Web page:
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to identify patterns that describe the behavior of tiny regions of space-time in distant galaxies, the behavior of the interior of the sun, and the behavior of the Queen of England’s left foot. This is a fantastically important project, but it is by no means the only scientific project worth pursuing[1]. The special sciences are all, to one degree or another, concerned with identifying patterns that hold only in sub-sets of the domain studied by physics. This is not to say that the special sciences all reduce to physics or that they’re all somehow parasitic on the patterns identified by fundamental physics. While I want to avoid engaging with these metaphysical questions as much as possible, it’s important to forestall that interpretation of what I’m saying here. The special sciences are, on this view, emphatically not second-class citizens—they are just as legitimate as fields of inquiry as is fundamental physics. Again (and contra Maudlin), the sense of “fundamental” in “fundamental physics” should not be taken to connote anything like ontological primacy or a metaphysically privileged position (whatever that might mean) within the general scientific project. Rather (to reiterate) it is just an indicator of the fact that fundamental physics is the most general part of the scientific project; it is the branch of science that is concerned with patterns that show up everywhere in the world. When we say that other sciences are concerned with restricted sub-sets of the physical world, we just mean that they’re concerned with picking out patterns in some of the systems to which the generalizations of fundamental physics apply[2].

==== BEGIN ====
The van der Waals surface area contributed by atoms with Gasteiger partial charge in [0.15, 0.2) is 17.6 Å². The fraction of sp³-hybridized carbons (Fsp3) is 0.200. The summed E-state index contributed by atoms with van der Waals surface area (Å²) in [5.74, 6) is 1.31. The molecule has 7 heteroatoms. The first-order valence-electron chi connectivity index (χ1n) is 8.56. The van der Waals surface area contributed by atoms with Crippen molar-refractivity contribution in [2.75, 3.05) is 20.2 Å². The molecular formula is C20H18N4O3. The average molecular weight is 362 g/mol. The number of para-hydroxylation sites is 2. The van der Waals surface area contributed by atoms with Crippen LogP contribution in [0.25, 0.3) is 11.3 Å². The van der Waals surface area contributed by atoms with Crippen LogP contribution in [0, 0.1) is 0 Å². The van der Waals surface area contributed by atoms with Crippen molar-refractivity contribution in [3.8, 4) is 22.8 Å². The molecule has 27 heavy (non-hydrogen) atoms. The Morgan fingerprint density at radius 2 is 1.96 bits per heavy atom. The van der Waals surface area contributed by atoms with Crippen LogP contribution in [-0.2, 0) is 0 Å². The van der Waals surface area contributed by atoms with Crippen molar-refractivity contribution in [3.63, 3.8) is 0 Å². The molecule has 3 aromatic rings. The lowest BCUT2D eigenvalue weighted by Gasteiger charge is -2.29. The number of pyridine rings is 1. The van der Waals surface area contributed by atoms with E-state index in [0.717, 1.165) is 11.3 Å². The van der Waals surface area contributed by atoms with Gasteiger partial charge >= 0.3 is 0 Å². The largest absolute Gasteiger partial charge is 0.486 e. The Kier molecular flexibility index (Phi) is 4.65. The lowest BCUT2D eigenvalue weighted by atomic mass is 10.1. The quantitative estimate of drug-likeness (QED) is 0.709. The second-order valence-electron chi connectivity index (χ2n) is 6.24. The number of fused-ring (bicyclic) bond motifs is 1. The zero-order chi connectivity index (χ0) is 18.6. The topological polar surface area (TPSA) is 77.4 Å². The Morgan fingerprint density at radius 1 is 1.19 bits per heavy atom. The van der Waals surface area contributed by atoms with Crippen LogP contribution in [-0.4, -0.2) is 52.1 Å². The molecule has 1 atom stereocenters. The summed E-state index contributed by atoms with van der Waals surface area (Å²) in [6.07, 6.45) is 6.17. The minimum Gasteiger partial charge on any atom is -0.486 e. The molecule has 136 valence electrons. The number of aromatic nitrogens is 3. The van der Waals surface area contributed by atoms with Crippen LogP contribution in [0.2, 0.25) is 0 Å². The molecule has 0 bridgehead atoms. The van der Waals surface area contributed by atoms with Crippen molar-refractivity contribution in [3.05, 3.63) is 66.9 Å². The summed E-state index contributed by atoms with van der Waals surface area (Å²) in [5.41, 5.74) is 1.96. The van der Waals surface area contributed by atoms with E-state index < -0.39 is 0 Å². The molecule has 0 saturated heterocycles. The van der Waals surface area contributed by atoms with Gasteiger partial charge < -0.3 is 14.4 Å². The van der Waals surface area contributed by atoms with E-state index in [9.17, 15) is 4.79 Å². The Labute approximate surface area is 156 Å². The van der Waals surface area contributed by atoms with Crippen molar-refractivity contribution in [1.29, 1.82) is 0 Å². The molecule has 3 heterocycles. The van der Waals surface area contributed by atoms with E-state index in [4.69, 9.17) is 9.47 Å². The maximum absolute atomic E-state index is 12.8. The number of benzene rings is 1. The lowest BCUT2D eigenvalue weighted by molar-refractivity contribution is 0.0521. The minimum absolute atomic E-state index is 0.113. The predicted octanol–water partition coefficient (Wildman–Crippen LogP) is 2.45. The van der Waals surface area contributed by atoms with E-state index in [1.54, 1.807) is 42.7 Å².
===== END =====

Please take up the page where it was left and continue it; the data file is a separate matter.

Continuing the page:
1. It is worth pointing out that it is indeed possible that there just are no such patterns in the world: it is possible that all laws are, to a greater or lesser extent, parochial. If that were true, then it would turn out that the goal underlying the practice of fundamental physics was a bad one—there just are no universal patterns to be had. Because of this possibility, the unity of science is an hypothesis to be empirically confirmed or disconfirmed. Still, even its disconfirmation might not be as much of a disaster as it seems: the patterns identified in the course of this search would remain legitimate patterns, and the discovery that all patterns are to some extent parochial would itself be incredibly informative. Many advances are made accidentally in the course of pursuing a goal that, in the end, turns out to not be achievable.
  2. Ladyman, Ross, Spurrett, and Collier (2007) put the point slightly differently, arguing that fundamental physics is